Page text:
DESCRIPTION (provided by applicant): Genomic instability appears to cooperate with Darwinian selection to promote cancer formation through a process in which genomic aberrations occur at accelerated rates, and those alterations that provide a selective growth advantage lead to clonal evolution and expansion. Consequently the patterns of genomic aberrations in cancers can vary extensively, even in tumors arising in the same organ site. A fundamental hypothesis of current cancer genome efforts is that tumor cells become differentially resistant or sensitive to available clinical interventions according to selected aberrations present in each sample and the pathways that they target. Thus the identification of selected aberrations in patient samples will help develop novel therapeutic targets that can be advanced for improved more personalized approach to the treatment of cancer. Recent advances in genomic technologies provide highly detailed analyses of samples of interest. For example oligonucleotide CGH arrays can distinguish single copy changes across an entire genome at intragenic mapping resolution with probe error rates of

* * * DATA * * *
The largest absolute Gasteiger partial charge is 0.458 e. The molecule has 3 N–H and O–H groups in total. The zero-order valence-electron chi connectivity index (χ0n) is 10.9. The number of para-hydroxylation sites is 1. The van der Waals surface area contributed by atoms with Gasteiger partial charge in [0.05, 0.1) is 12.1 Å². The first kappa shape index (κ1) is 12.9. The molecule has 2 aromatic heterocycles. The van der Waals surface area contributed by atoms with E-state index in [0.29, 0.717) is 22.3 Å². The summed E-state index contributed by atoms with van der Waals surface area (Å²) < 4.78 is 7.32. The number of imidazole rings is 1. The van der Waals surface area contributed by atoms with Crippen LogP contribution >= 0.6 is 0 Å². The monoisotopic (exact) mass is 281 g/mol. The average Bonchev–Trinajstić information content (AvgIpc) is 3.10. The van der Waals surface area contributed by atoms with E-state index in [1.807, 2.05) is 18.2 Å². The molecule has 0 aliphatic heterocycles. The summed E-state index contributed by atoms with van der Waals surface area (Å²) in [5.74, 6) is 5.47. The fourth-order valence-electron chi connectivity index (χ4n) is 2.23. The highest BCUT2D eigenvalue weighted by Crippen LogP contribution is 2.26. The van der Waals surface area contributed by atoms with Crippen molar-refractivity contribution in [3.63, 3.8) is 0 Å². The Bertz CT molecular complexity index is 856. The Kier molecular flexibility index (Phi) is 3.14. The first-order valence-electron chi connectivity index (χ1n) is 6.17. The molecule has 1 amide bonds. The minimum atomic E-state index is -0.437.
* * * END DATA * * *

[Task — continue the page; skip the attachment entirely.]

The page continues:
|Effective start/end date||3/1/10 → 2/28/13|
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